Hercules (2014) review

Dwayne Johnson rocks it as a fearsome demi-god…

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Today’s comic-book superheroes are the modern equivalent of Greek Gods, so why not a swords-and-loincloths bedecked origin story for the nattily clad Batmans, Spider-Mans and X-Men now conquering our screens?

Only Hercules is also an origin story unto itself – based on the Radical Comics title, it offers the truth behind the myth by presenting the fashioning of a warrior who, for all his strength and courage, is flesh and blood.

The action opens with a captured soldier warning his aggressors they will face the wrath of Hercules (Dwayne Johnson kitted with a shoulder-length wig), a demi-god who defeated Hydra, a gigantic boar and a lion to make Asgard tremble as he passed a dozen labours to earn immortality. “What a load of crap,” comes the reply. Man, god of man-god, however, there can be no doubting Hercules’ skill with a sword, and he’s promised his weight in gold by the ruler of Thrace, Lord Cotys (a bushy goatee with John Hurt attached), should he lend his muscle to defeating an evil warlord.

‘Brett Ratner’s Hercules’ are words to strike fear into the bravest of hearts but this is more sly and sprightly than we had any right to expect. Maintaining a neat balance of camp and solemnity, it sees Hercules and his band of trusted allies (Rufus Sewell, Ingrid Bolsø Berdal, Ian McShane, Askel Hennie) rattle through Greece on the kind of odyssey Homer might have scribbled if he had ADD, stopping off en route for a training montage as Hercules whips Cotys’ depleted army of farmers into shape, and engaging in three big battles – dynamic flurries of swords, shields, arrows, scythes, axes, whips, clubs and spears.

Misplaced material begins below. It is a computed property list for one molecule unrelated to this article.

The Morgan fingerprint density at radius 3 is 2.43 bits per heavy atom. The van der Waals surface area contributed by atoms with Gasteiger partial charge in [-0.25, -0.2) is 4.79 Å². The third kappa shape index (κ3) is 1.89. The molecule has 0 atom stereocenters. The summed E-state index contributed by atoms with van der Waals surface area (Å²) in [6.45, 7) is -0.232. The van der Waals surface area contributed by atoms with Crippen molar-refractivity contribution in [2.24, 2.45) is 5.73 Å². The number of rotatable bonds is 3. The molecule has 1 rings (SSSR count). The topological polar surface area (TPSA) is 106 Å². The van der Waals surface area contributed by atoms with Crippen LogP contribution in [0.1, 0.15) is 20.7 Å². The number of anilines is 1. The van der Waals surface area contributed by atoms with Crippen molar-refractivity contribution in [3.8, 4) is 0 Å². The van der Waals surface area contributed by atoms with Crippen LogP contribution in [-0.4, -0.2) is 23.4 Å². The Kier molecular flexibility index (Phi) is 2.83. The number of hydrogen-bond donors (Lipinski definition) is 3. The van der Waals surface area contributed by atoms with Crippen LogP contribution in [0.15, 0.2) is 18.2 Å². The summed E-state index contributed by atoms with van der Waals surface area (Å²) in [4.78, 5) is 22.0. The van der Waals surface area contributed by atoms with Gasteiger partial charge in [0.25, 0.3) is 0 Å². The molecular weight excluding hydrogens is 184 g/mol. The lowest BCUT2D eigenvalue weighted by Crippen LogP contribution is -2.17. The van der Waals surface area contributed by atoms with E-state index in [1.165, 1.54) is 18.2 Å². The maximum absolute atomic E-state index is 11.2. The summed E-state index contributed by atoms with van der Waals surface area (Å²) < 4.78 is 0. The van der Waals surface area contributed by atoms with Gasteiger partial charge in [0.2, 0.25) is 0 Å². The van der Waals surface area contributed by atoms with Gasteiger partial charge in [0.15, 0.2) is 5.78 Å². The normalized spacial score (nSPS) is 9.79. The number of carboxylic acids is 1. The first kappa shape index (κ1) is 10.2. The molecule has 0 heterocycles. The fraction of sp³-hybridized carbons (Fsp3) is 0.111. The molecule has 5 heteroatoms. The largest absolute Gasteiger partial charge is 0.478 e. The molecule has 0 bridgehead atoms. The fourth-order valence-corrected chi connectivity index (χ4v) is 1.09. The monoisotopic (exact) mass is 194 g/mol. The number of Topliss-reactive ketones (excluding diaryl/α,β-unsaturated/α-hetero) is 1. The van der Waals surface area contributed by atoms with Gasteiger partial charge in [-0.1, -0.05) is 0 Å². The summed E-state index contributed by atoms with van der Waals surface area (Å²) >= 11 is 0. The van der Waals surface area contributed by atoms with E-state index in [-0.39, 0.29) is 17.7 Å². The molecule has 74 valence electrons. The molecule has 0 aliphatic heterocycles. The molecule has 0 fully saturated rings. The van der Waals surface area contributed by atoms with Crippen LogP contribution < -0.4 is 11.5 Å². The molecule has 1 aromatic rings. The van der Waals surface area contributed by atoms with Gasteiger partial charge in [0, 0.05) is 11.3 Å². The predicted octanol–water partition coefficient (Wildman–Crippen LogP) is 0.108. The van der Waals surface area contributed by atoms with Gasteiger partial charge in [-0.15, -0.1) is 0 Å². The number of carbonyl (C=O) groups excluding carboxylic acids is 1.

The visuals are often murky but the CGI and 3D are decent, and helicopter shots over rocky mountains bring something of a Lord Of The Rings -style scope to the proceedings.

Still, if it's awe you're after, look no further than Joseph Fiennes' flowing ringlets - the best bad haircut since Princess Leia showed off her buns.

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Editor-at-Large, Total Film

Jamie Graham is the Editor-at-Large of Total Film magazine. You'll likely find them around these parts reviewing the biggest films on the planet and speaking to some of the biggest stars in the business – that's just what Jamie does. Jamie has also written for outlets like SFX and the Sunday Times Culture, and appeared on podcasts exploring the wondrous worlds of occult and horror.